Figure (PageIndex<3>): Disulfide Bonds. (Public Domain vasconcellos via Wikipedia)

Another type of interaction seen when the protein is folding is the disulfide linkages that form in the protein (Figure (PageIndex<3>)). The disulfide bond, a sulfur- sulfur chemical bond that results from an oxidative process that links nonadjacent (in most cases) cysteine&rsquos of a protein. 9 These are a major way that proteins get into their folded form. The types of disulfide bonds are cysteine-cysteine linkage is a stable part of their final folded structure and those in which pairs of cysteines alternate between the reduced and oxidized states. 9 The more common is the linkages that cause the protein to fold together and link back on itself compared to the cysteines that are changing oxidation states because the bonds between cysteines once created are fairly stable.


We often think of proteins as nutrients in the food we eat or the main component of muscles, but proteins are also microscopic molecules inside of cells that perform diverse and vital jobs. With the Human Genome Project complete, scientists are turning their attention to the human “proteome,” the catalog of all human proteins. This work has shown that the world of proteins is a fascinating one, full of molecules with such intricate shapes and precise functions that they seem almost fanciful.

A protein’s function depends on its shape, and when protein formation goes awry, the resulting misshapen proteins cause problems that range from bad, when proteins neglect their important work, to ugly, when they form a sticky, clumpy mess inside of cells. Current research suggests that the world of proteins is far from pristine. Protein formation is an error-prone process, and mistakes along the way have been linked to a number of human diseases.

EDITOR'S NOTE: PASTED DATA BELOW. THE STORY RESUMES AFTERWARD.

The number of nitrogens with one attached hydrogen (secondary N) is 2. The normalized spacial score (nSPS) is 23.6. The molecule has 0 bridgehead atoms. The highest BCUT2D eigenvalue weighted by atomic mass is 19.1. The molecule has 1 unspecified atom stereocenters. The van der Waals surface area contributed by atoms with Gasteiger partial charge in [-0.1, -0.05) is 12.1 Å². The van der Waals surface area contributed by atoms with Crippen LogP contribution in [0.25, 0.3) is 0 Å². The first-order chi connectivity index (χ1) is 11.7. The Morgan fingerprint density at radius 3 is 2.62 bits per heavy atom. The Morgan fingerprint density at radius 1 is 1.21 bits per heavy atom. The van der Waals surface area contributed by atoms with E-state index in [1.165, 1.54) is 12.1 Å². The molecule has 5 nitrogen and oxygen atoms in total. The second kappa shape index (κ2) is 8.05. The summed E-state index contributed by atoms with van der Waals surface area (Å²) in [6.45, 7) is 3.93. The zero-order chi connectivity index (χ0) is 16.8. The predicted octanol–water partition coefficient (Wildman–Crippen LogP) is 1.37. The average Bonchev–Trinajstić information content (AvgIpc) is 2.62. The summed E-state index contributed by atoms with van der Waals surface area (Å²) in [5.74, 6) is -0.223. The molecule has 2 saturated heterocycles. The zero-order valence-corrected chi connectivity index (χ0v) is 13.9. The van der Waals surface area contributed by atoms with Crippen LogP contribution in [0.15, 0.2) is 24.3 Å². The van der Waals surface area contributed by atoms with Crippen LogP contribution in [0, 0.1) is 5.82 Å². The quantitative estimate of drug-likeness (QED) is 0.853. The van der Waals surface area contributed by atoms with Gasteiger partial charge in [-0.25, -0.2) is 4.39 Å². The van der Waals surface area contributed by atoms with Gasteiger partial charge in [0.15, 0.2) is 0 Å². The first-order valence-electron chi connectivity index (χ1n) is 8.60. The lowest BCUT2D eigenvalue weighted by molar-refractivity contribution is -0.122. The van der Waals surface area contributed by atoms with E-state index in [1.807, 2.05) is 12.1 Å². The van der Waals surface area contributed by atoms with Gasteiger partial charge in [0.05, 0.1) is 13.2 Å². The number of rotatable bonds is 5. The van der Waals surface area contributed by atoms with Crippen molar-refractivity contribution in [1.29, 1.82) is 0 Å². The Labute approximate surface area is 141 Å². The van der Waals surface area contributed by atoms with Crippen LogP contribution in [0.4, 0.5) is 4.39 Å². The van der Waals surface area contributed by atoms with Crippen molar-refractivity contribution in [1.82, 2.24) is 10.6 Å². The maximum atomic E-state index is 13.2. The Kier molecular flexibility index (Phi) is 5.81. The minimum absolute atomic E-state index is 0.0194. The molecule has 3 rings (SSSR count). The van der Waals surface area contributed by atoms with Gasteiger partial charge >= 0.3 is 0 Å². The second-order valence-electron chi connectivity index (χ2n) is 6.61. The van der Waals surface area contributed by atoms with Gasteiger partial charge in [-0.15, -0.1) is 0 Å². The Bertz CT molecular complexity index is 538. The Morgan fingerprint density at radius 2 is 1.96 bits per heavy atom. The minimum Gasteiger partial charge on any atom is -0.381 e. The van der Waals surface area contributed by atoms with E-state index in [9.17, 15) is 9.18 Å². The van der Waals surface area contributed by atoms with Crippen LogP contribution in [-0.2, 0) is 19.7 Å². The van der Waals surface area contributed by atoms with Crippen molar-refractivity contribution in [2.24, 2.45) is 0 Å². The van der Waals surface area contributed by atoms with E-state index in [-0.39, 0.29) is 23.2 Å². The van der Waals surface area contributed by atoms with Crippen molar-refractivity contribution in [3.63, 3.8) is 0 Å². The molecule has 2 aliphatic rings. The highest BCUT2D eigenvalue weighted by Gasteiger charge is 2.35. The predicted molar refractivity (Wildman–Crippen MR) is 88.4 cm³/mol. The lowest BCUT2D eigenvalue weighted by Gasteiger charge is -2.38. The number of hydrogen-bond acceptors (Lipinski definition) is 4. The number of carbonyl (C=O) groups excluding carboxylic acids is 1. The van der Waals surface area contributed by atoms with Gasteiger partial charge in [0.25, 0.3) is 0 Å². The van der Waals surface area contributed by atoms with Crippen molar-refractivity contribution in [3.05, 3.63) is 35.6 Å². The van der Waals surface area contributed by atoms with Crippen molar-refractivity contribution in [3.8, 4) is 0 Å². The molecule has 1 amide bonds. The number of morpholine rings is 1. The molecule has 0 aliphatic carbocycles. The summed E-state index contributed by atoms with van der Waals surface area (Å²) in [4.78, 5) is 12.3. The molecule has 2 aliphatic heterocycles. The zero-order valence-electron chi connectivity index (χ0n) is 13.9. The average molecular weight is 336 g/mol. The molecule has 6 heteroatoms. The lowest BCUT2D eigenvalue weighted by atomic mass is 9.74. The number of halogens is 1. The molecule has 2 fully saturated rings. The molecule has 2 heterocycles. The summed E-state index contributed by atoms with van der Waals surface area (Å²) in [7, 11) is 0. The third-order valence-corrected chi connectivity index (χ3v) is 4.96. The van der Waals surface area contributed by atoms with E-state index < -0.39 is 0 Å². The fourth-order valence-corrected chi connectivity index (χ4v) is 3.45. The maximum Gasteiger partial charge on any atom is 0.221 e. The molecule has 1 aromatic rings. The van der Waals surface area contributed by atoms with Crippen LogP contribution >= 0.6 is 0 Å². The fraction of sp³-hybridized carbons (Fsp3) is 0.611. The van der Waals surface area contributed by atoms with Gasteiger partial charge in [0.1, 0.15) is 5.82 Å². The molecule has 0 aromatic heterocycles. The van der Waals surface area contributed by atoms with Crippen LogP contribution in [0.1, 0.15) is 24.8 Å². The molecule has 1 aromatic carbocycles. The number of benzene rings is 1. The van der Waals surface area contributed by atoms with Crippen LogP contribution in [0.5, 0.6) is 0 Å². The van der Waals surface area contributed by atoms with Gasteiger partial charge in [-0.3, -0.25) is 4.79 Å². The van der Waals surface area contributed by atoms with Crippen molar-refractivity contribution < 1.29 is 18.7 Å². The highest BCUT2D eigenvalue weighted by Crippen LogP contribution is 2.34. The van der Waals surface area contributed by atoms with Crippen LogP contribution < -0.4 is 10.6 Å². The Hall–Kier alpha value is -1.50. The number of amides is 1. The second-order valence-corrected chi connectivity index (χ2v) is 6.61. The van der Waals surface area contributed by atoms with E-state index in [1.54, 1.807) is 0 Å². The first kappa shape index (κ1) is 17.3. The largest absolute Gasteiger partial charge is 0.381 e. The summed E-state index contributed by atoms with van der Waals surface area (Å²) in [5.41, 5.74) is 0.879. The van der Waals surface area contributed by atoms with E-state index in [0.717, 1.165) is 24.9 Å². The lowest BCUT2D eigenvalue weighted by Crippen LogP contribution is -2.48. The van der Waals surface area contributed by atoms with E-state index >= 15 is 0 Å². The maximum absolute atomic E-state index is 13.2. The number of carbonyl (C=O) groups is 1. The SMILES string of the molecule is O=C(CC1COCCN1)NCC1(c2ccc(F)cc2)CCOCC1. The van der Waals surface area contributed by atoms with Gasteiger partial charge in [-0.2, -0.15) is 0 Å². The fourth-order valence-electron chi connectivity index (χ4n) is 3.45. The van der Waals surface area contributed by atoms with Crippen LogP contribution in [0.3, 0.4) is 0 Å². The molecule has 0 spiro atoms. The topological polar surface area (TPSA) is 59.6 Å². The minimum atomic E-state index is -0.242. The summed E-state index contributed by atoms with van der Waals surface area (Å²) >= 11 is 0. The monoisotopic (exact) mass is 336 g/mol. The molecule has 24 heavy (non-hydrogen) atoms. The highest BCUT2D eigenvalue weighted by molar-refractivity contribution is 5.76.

The wide world of proteins:

There are 20,000 to over 100,000 unique types of proteins within a typical human cell. Why so many? Proteins are the workhorses of the cell. Each expertly performs a specific task. Some are structural, lending stiffness and rigidity to muscle cells or long thin neurons, for example. Others bind to specific molecules and shuttle them to new locations, and still others catalyze reactions that allow cells to divide and grow. This wealth of diversity and specificity in function is made possible by a seemingly simple property of proteins: they fold.

Proteins fold into a functional shape

A protein starts off in the cell as a long chain of, on average, 300 building blocks called amino acids. There are 22 different types of amino acids, and their ordering determines how the protein chain will fold upon itself. When folding, two types of structures usually form first. Some regions of the protein chain coil up into slinky-like formations called “alpha helices,” while other regions fold into zigzag patterns called “beta sheets,” which resemble the folds of a paper fan. These two structures can interact to form more complex structures. For example, in one protein structure, several beta sheets wrap around themselves to form a hollow tube with a few alpha helices jutting out from one end. The tube is short and squat such that the overall structure resembles snakes (alpha helices) emerging from a can (beta sheet tube). A few other protein structures with descriptive names include the “beta barrel,” the “beta propeller,” the “alpha/beta horseshoe,” and the “jelly-roll fold.”